- Place egg whites, sugar, and cream of tartar into a large mixing bowl, and begin beating with a whisk attachment using either a handheld mixer or a stand mixer for 2 minutes on a medium low speed (Kitchen Aid Speed 4).
- Turn up the mixer to a medium speed (Kitchen Aid Speed 6) and beat for an additional 2 minutes.
- Add a small amount of pink food coloring.
- Turn mixer up to medium high speed (Kitchen Aid Speed 8) and beat for 3 more minutes, or until peaks are very stiff and the meringue clumps up in a ball in the center of the whisk. Test stiffness by removing whisk and pointing it upward. (See photo in Basic French Macarons post for reference) Once the peaks can hold their shape flipped upright, your meringue is ready.
- Pour half of your almond flour/tea/confectioner’s sugar mixture into the bowl with your meringue, and fold 15 times. One fold is scraping all the way around the edge of your batter in your bowl, and then dragging your spatula through the middle to knock out air. Be sure to scoop around the bottom of the bowl as well so you don’t miss any dry ingredients.
- Pour in the remaining powdered sugar, tea, and almond flour, and continue folding (approximately 30 more folds) until dry ingredients are fully incorporated. Do not overfold. Start checking your batter’s readiness every 5 folds or so at this point by scraping all batter down to the bottom of your bowl, and then wiggling your bowl back and forth several times. If the batter levels out with very few peaks and lines remaining, it should be ready.
- Pour batter into prepared piping bag, and twist the opening off. Hold your bag at the twist between your thumb and pointer finger. Remove the clip near the piping tip.
- Holding the piping bag straight up and down, apply pressure to begin piping your batter in the center of your circle templates, releasing pressure once you are a few millimeters short of your desired size. After you release pressure, use a small quick circular flick to release your tip from the piped macaron.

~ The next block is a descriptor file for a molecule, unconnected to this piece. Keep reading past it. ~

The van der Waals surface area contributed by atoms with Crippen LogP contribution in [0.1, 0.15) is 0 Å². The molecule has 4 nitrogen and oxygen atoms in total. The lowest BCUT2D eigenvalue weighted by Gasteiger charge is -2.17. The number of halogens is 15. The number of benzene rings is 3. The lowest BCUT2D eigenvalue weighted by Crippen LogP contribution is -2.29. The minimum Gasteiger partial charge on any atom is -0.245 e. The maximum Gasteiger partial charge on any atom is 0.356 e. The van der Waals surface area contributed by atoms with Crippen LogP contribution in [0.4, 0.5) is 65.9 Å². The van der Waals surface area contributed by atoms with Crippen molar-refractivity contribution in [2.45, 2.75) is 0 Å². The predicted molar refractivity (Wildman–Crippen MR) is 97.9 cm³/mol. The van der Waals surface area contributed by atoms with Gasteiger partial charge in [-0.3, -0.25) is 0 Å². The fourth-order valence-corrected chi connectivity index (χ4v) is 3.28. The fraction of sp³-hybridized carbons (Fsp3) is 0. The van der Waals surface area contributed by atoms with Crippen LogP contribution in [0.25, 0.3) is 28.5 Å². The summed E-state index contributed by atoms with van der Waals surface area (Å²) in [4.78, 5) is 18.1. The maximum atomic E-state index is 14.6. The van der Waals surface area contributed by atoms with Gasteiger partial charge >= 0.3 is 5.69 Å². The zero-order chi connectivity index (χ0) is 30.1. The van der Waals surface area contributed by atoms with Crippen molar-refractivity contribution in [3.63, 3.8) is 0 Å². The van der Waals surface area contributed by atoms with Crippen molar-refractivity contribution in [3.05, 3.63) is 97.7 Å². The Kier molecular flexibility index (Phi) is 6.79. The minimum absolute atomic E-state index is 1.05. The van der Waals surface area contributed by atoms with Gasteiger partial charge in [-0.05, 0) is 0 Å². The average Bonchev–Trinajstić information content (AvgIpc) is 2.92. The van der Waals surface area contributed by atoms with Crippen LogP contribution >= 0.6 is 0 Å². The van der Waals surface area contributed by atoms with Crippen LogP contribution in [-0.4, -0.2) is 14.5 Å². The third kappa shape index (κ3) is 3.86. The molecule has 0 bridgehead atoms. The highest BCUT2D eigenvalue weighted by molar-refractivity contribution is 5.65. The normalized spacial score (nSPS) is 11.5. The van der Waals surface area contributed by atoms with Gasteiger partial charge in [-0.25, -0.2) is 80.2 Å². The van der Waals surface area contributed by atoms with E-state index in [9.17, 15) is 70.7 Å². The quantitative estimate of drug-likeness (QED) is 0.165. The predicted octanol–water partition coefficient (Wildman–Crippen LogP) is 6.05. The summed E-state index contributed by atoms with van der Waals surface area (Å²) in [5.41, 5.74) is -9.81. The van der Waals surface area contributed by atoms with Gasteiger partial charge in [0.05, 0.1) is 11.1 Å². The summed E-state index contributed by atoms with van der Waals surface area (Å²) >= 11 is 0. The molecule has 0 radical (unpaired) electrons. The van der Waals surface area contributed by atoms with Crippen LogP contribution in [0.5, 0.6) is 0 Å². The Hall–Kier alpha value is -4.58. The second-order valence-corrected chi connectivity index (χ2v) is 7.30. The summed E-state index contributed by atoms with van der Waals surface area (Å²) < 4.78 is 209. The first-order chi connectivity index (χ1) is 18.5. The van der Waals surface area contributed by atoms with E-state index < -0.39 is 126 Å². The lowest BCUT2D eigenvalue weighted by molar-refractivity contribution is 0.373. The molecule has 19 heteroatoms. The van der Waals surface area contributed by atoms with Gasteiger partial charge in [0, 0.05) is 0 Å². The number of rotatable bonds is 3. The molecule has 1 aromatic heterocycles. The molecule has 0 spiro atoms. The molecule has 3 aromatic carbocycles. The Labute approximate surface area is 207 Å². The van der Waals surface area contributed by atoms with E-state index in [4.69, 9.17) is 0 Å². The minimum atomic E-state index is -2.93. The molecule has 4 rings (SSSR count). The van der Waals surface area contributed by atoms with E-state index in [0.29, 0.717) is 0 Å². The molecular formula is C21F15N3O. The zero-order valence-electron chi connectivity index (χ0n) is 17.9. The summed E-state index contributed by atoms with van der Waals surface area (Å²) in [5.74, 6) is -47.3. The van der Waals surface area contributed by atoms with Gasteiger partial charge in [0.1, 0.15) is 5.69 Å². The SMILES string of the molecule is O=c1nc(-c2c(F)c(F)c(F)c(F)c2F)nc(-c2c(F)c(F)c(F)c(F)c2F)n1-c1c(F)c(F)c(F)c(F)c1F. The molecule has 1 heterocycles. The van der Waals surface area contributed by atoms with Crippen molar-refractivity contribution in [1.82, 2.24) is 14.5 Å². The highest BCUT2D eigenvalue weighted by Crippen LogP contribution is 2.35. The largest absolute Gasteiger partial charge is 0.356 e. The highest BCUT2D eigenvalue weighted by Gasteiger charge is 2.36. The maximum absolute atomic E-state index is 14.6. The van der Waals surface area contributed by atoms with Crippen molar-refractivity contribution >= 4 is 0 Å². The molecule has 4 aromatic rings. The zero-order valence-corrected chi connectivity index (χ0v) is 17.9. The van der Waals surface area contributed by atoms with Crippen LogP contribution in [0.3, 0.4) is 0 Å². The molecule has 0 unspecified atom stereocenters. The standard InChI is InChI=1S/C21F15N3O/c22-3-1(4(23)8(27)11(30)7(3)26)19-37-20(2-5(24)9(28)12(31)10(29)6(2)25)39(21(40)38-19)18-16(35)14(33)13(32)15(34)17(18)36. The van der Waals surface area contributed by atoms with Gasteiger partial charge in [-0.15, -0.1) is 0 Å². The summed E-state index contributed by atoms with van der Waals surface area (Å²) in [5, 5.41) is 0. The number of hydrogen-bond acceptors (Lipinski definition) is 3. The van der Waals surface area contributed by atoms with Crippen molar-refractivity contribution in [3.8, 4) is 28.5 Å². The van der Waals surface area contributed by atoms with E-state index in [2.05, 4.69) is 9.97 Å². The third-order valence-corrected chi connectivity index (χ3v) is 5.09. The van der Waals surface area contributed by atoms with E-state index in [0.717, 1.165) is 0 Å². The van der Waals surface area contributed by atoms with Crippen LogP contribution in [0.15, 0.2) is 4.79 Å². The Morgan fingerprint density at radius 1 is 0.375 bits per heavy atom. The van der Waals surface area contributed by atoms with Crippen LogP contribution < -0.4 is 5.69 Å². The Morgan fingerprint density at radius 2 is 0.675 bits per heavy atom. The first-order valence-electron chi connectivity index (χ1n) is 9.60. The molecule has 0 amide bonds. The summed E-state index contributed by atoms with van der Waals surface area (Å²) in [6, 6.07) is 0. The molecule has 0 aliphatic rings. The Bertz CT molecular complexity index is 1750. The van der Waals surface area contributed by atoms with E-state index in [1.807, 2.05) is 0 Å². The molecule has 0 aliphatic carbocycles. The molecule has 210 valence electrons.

- Once you’ve piped a full tray, firmly bang the tray on the counter a few times to pop any air bubbles and smooth out shells. Pop any remaining large bubbles with a toothpick or scribe tool. Repeat with the second tray.
- Begin preheating your oven to 300 degrees, using an oven thermometer to ensure accurate temperature readings.
- Set aside shells to dry until they form a skin and are no longer tacky to the touch. Once you can gently run a finger over your shells, they are ready to bake. Use a fan to speed up the process, rotating the tray every few minutes to ensure even drying. This usually takes 16-20 minutes for me with a fan. (Rest for a shorter amount of time if you deal with high humidity issues)
- Once shells are dry and the oven has fully preheated to 300, place one tray in the center of the middle rack of the oven. Bake for 18 minutes.
- Quickly open door to check the shell’s doneness by gently pressing on the side just above the feet to see if it’s firm. If it moves at all, bake for another 2 minutes.
- Check shells by performing the same test, pressing on the side. If they are still unstable, bake for one more minute, and check again. Repeat until shells are firm and do not budge, then remove from oven. Make sure oven is still at the correct temperature and then bake your second tray.
- Allow shells to cool completely, and the carefully remove from silicone mat or parchment paper by gently peeling them off.
Earl Grey Rose Swiss Meringue Buttercream
- Melt half of the butter (4 oz) and all the tea together in a small sauce pot and bring to a boil. Once boiling, simmer on lowest heat setting for 5 minutes, stirring semi frequently to avoid burning. Remove from heat and steep for another 5 minutes.
- Strain butter and tea through a fine mesh sieve into a shallow container, and set aside to cool to room temperature. Speed up the process by chilling in the fridge.
- Using a medium size sauce pot, bring an inch or so of water to a boil.
- In a medium heat safe metal or glass bowl that is large enough to rest on top of the sauce pot, whisk together the egg whites and sugar. (Use a kitchen aid mixing bowl and whisk attachment to save a dish later.)
- Place bowl on top of the pot with boiling water and continue whisking occasionally until the sugar has dissolved and the mixture reaches 160 degrees Fahrenheit. Check by rubbing a small amount of egg mixture between fingers to check for graininess. Keep cooking and whisking until mixture feels smooth and no grittiness remains.
- Remove bowl from heat, and use an electric mixer to whisk the mixture until a stiff glossy meringue forms.
- Once the meringue cools down a bit, add in the Earl Grey butter and the rest of the remaining butter (4 oz).
- Beat for another few minutes until the buttercream is light and fluffy, and the butter flavor becomes less prominent.
- Add in the pink food coloring and rose water, and whip until thoroughly combined. If desired, add 1/4 teaspoon of additional rose water (optional, based on preference).
- Match up each shell with a partner shell of equal size.
- Wait to fill macarons until all components are no longer warm. On one shell in each pair, pipe a dollop of Earl Grey rose Swiss meringue buttercream using a Wilton 8B. Hold the piping bag straight up and down from the shell, apply even pressure and slowly move upward with a slight twisting motion.
- Gently sandwich the matched shell on top.
- Refrigerate in an airtight container for 24 hours to allow the macarons to “mature” and fully develop their flavor and texture. Eat within 3-4 days. Enjoy!